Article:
Having a viable social media presence is a must for celebrities and public figures. They use social to communicate with their fans, make announcements and build a following that cements their celebrity status.
Still, millions of followers, likes and shares have a dark side on social media. All that attention isn't always positive. There are all kinds of people online, and not all of them are kind, supportive, or well-meaning.
They are called trolls, i.e., people who deliberately post disruptive comments and messages online to cause pain, harass others and create as much disruption as they possibly can. And their targets are usually influencers, celebrities, and anyone with a reputation online.
What's The Harm In Trolling?
Trolls are malicious; there is no denying the fact that they cause significant harm and distress. Anyone who's ever been harassed online will tell you of the severe physical and psychological effects it can have on a person. Studies show that getting trolled can result in lowered self-esteem, depression, self-harm, thoughts of suicide, and eventually suicide.
British reality TV star Caroline Flack put a spotlight on the power of these haters and shamers when she committed suicide last year. Also, look up the fates of Japanese professional wrestler Hana Kimura and former model Charlotte Dawson.
These experiences are unfortunately not unique.
There is an emerging and unhealthy obsession with calling out famous people for not being correct (according to public perception). And that's just the start. Trolls thrive on anger and debate and aggravate conflicts by posting controversial opinions and disagreeing with anyone who interacts with them. They can even go as far as targeted threats, online stalking, and harassment.
Trolling On Twitter – The King Of Vitriol
Many TV, movie, and social media stars can tell you horrifying stories of the venom spewed on and about them on Twitter.
Twitter makes it easy for trolls to target their victims because it offers the ability to reach a celebrity through mentions and hashtags. And they get a kick out of their malice because the interactions are visible to a large audience, encouraging other haters to join in the thrill of anonymous cruelty.
Quitting Social –The Only Option?
Many people have become victims of Internet backlash, from leading stars like Justin Bieber to young celebrities like Millie Bobby Brown. Giving up social media might be the only logical solution for people to safeguard themselves against online abuse. But what about Instagram and YouTube influencers who've built their careers on their ability to keep in touch with their fans online?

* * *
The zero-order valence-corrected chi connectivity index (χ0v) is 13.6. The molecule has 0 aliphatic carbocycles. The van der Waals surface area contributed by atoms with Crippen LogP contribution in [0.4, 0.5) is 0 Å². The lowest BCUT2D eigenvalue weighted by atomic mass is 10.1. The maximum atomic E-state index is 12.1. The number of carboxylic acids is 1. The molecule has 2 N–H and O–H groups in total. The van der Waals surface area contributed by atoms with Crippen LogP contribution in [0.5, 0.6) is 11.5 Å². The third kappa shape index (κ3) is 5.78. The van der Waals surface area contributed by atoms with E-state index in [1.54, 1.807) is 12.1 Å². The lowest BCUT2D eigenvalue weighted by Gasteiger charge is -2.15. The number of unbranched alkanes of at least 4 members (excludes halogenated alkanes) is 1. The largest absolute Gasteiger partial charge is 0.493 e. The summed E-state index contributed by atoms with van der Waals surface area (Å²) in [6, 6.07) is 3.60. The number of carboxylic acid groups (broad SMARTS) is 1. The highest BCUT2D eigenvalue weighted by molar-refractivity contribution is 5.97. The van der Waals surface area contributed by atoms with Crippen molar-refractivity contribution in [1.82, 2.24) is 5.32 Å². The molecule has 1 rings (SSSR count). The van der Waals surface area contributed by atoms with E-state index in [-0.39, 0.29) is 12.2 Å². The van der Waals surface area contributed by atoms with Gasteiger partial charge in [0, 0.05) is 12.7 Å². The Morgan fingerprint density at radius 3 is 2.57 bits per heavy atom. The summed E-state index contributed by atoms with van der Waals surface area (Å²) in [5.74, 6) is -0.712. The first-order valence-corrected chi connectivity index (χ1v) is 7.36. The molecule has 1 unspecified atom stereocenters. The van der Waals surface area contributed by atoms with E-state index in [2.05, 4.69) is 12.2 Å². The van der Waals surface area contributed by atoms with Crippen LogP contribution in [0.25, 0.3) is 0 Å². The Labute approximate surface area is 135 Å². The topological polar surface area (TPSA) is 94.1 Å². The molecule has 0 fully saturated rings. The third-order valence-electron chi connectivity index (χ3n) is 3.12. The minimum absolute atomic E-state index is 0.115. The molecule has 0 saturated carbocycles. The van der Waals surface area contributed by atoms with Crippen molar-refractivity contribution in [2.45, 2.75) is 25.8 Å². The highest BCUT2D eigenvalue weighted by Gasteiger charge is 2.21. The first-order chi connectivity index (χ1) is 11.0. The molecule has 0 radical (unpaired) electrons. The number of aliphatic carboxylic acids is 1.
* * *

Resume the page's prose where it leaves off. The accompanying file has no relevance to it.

Despite the threat to their careers, many stars simply delete their Twitter and social media accounts. Some come back eventually, but others have remained gone for good. The following celebrities are the latest in the lineup for giving up on social media:
The Twitter activist, former model, and cookbook author who had a following of almost 13.6 million on Twitter announced her exit from the platform just last week. She cited a series of online threats, harassment, and hatred that she had recently received.
Chrissy even faced online bullying and harassment after publicly sharing her grief about her miscarriage, with many internet trolls accusing her of using her miscarriage to gain popularity. Even though she started to block and unfollow many Twitter accounts in hopes of fighting off these threats, deactivating her account permanently was the only solution she could find.
The Orange Is The New Black actress also recently quit Twitter, after internet trolls starting spreading hate regarding her casting, saying "she wasn't lesbian enough" to play the role. After getting massive death threats, she decided to leave to save her online reputation and career.
Henry has recently been a victim of a viral Twitter thread that exposed him as a 'bottler'. To protect himself from all the negativity, Henry decided to deactivate all his social media accounts.
There Has to Be a Better Way
It is perfectly fine to question people in the public eye. But how do we demarcate fair criticism from rampant hate and abuse?
Building an online presence can put you smack dab in the middle of a longstanding battle of hate comments, malicious trolling, and constant comparisons. As online communication becomes more mainstream, it brings more opportunities for trolls to harass people. The only way to avoid becoming a victim of internet backlash is to spot suspicious activity and report it. It might also be a good idea to deploy tools like Moderate that can improve your social media experience by allowing you to automatically block and remove any troll comments from your social media pages.